If there is one thing I’ve learned as a marketing consultant, strategic marketing plans must be SMART to be successful. I work with business owners of small to mid-size companies. Especially in tough economic times, they have limited resources to spend on marketing. So, what they do spend on marketing must produce results.
SMART stands for Specific, Measurable, Attainable, Realistic, and Timely. There are variations on the definition for this acronym, including “relevant” for R and many others – see PMP Duncan Haughey’s blog post SMART Goals for more variations. Here are my descriptions for SMART B2B marketing plans:
Specific. A marketing plan that does not identify what will be done, how, who will do it, when and how much it will cost is not specific. Without the What?, How?, Who?, When? and How Much? questions answered, your marketing won’t get done.
Measurable. How will you measure each activity? Traffic to your website? Email and phone call inquiries? Downloads of content from your site? Sales? Not many companies track results and keep doing the same marketing regardless. (Some say doing the same thing over and over and expecting different results is insane!)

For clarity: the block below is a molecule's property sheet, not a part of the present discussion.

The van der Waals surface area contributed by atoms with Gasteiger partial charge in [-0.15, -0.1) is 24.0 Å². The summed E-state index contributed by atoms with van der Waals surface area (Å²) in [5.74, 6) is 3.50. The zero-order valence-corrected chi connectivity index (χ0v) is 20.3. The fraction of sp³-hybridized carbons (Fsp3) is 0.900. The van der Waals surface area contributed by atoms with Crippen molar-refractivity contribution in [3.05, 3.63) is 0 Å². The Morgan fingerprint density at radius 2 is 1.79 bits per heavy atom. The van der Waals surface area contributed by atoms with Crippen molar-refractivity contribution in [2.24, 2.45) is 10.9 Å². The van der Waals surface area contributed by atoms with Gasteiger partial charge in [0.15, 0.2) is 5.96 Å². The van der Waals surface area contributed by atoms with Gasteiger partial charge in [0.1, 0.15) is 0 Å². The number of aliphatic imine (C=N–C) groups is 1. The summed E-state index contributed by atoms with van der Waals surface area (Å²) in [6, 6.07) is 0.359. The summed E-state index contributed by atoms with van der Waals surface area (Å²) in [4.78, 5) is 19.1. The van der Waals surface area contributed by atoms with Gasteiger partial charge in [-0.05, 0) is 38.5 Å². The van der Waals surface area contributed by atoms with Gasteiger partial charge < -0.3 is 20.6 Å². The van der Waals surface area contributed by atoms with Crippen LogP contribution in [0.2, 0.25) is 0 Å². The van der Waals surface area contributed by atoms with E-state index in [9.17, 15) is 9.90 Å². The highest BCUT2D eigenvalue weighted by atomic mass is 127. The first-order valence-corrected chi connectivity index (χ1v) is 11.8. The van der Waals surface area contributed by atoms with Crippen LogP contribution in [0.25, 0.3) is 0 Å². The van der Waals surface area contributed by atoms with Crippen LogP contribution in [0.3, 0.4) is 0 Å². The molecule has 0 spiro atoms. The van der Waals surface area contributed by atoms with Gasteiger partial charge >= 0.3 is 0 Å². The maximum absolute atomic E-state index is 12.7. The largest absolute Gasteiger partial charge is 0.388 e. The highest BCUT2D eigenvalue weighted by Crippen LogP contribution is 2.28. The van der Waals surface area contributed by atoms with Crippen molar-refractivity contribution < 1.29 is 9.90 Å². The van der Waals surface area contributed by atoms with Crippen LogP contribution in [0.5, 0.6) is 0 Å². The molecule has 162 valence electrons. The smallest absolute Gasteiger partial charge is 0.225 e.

Attainable. B2B marketers need to ask if it is possible to attain results from their marketing. Is there demand for the product? Are there any statistics that show average results for different types of marketing activities? Is the marketing goal too aggressive?
Realistic. How realistic is it that the business can spend the time and money to implement the marketing correctly? Take business blogs, for example. According to a Technorati study from 2008, blogs have a 94% abandonment rate. Blogs take time, inspiration and writing skills. They yield great results if done well, but there is nothing worse than getting excited about reading a business blog and finding the last entry was posted 18 months ago.
Timely. Can the marketing activity get done in a reasonable amount of time, so that the business can realize results? Will the activity take too much time, so that the business needs to look at other alternatives to achieving objectives?
My one-page Excel marketing plan has a SMART design. It has a place for task details (specifics?), results (measurements?), presents expense totals and timelines on one page (attainable, realistic?), and includes due dates (timely?). Read about it in my blog entry, How to Create a One-Page Marketing Plan.
Is your marketing SMART?
If you need a SMART marketing plan that will help you grow faster, contact New Incite today. We’ll work with you to create an intelligent plan for your products, services, company, industry and audience. We’ll ask the right questions and bring best practices and new ideas to the table.